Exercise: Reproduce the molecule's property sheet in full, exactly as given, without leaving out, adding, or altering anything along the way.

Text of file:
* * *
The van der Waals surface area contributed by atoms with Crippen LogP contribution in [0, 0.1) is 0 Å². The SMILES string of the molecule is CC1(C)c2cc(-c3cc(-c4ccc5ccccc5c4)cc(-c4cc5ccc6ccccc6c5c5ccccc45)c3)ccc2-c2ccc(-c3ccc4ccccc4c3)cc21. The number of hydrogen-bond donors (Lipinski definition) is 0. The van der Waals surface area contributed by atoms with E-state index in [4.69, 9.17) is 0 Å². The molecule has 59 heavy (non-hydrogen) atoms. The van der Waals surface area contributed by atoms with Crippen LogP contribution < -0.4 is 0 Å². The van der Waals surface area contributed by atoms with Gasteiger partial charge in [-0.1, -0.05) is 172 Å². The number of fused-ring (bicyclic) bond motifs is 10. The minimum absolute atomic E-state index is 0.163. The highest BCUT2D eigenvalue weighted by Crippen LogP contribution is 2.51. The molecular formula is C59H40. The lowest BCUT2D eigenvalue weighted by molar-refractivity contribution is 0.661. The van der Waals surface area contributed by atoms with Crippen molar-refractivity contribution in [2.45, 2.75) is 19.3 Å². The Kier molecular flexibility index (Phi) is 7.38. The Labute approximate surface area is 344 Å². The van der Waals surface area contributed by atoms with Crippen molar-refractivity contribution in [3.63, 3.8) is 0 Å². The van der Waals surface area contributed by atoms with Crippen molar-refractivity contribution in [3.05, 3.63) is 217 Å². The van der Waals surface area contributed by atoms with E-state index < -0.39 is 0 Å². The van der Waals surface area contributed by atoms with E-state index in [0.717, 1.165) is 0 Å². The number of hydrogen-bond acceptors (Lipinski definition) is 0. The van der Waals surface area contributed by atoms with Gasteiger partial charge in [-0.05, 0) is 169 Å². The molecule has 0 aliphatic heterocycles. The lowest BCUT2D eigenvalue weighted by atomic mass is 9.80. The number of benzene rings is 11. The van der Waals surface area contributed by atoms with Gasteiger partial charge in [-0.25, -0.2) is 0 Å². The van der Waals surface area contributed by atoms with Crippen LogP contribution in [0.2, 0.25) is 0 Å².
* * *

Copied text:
The van der Waals surface area contributed by atoms with Crippen LogP contribution in [0, 0.1) is 0 Å². The SMILES string of the molecule is CC1(C)c2cc(-c3cc(-c4ccc5ccccc5c4)cc(-c4cc5ccc6ccccc6c5c5ccccc45)c3)ccc2-c2ccc(-c3ccc4ccccc4c3)cc21. The number of hydrogen-bond donors (Lipinski definition) is 0. The van der Waals surface area contributed by atoms with E-state index in [4.69, 9.17) is 0 Å². The molecule has 59 heavy (non-hydrogen) atoms. The van der Waals surface area contributed by atoms with Crippen LogP contribution < -0.4 is 0 Å². The van der Waals surface area contributed by atoms with Gasteiger partial charge in [-0.1, -0.05) is 172 Å². The number of fused-ring (bicyclic) bond motifs is 10. The minimum absolute atomic E-state index is 0.163. The highest BCUT2D eigenvalue weighted by Crippen LogP contribution is 2.51. The molecular formula is C59H40. The lowest BCUT2D eigenvalue weighted by molar-refractivity contribution is 0.661. The van der Waals surface area contributed by atoms with Crippen molar-refractivity contribution in [2.45, 2.75) is 19.3 Å². The Kier molecular flexibility index (Phi) is 7.38. The Labute approximate surface area is 344 Å². The van der Waals surface area contributed by atoms with Crippen molar-refractivity contribution in [3.63, 3.8) is 0 Å². The van der Waals surface area contributed by atoms with Crippen molar-refractivity contribution in [3.05, 3.63) is 217 Å². The van der Waals surface area contributed by atoms with E-state index < -0.39 is 0 Å². The van der Waals surface area contributed by atoms with E-state index in [0.717, 1.165) is 0 Å². The number of hydrogen-bond acceptors (Lipinski definition) is 0. The van der Waals surface area contributed by atoms with Gasteiger partial charge in [-0.05, 0) is 169 Å². The molecule has 0 aliphatic heterocycles. The lowest BCUT2D eigenvalue weighted by atomic mass is 9.80. The number of benzene rings is 11. The van der Waals surface area contributed by atoms with Gasteiger partial charge in [-0.25, -0.2) is 0 Å². The van der Waals surface area contributed by atoms with Crippen LogP contribution in [0.2, 0.25) is 0 Å².